UN, Syrian authorities reach initial agreement

Friday, April 20, 2012

Pretoria - The United Nations and the Syrian Government have concluded an agreement that is intended to form the basis of a protocol that will govern the work of an advanced team of observers.

The agreement will also govern upon its deployment, the UN Supervision Mechanism monitoring the cessation of violence and the implementation of the plan designed to resolve the crisis in the Middle Eastern country.

"This agreement outlines the functions of the observers as they fulfil their mandate in Syria and the tasks and responsibilities of the Syrian government in this regard," the spokesperson for the Joint Special Envoy of the UN and the League of Arab States for Syria, Kofi Annan, said in a statement issued in Damascus on Thursday.

He said the office of the joint special envoy was in similar discussions with representatives of the opposition on the tasks and responsibilities of the armed opposition groups.

Annan submitted a six-point peace plan during a visit to Damascus in March. It seeks to stop the violence and the killing, give access to humanitarian agencies, release detainees, and kick-start an inclusive political dialogue.

"An effective observer team on the ground is vital if the lives of ordinary Syrian families are to slowly return to normal," the statement said, noting that it was the reason that Annan had made the cessation of violence by all parties, under an effective supervision mechanism, the essential first step in his plan.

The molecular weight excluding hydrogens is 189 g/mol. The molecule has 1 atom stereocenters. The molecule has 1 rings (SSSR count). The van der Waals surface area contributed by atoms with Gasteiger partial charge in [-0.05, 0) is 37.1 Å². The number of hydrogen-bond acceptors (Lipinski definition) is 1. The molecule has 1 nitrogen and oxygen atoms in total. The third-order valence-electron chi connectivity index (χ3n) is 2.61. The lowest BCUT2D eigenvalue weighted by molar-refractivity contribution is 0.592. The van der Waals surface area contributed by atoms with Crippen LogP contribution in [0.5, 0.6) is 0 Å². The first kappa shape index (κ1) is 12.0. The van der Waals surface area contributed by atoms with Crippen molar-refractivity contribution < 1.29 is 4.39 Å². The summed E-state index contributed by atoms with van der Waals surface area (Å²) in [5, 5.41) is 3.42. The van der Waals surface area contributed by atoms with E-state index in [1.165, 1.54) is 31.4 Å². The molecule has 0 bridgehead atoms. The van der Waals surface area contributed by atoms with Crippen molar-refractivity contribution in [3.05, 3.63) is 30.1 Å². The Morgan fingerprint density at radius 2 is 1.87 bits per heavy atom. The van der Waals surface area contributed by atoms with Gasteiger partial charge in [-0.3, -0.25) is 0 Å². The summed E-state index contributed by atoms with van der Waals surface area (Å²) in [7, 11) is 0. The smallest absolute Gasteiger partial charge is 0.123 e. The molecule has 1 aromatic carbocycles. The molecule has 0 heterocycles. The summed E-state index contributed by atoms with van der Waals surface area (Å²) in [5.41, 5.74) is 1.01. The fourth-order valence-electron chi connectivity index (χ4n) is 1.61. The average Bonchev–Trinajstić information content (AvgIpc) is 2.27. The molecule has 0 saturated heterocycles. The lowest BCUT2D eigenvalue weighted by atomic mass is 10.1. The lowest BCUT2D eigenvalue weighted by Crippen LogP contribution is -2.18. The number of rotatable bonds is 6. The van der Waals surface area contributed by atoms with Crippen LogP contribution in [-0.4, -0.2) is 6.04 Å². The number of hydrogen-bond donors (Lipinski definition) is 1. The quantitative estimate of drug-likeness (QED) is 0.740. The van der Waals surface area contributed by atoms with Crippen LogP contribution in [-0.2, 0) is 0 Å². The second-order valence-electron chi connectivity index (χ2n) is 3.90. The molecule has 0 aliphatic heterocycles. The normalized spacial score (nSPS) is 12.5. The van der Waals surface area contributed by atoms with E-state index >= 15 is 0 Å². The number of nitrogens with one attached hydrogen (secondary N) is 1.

"The hard part lies ahead, a truly Syrian-led and -owned political dialogue to address the legitimate concerns and aspirations of the Syrian people."

On Saturday, the Security Council authorised the deployment of an advance team of 30 unarmed military observers to liaise with the parties and to begin to report on the implementation of a full cessation of armed violence, pending the deployment of a UN supervision mission that will be tasked with monitoring the cessation. The first group of the UN military monitors arrived in Damascus earlier this week.

The violence in Syria, which began in March last year as a protest movement similar to those witnessed across the Middle East and North Africa, has claimed over 9000 lives, mostly civilians, and displaced tens of thousands of people.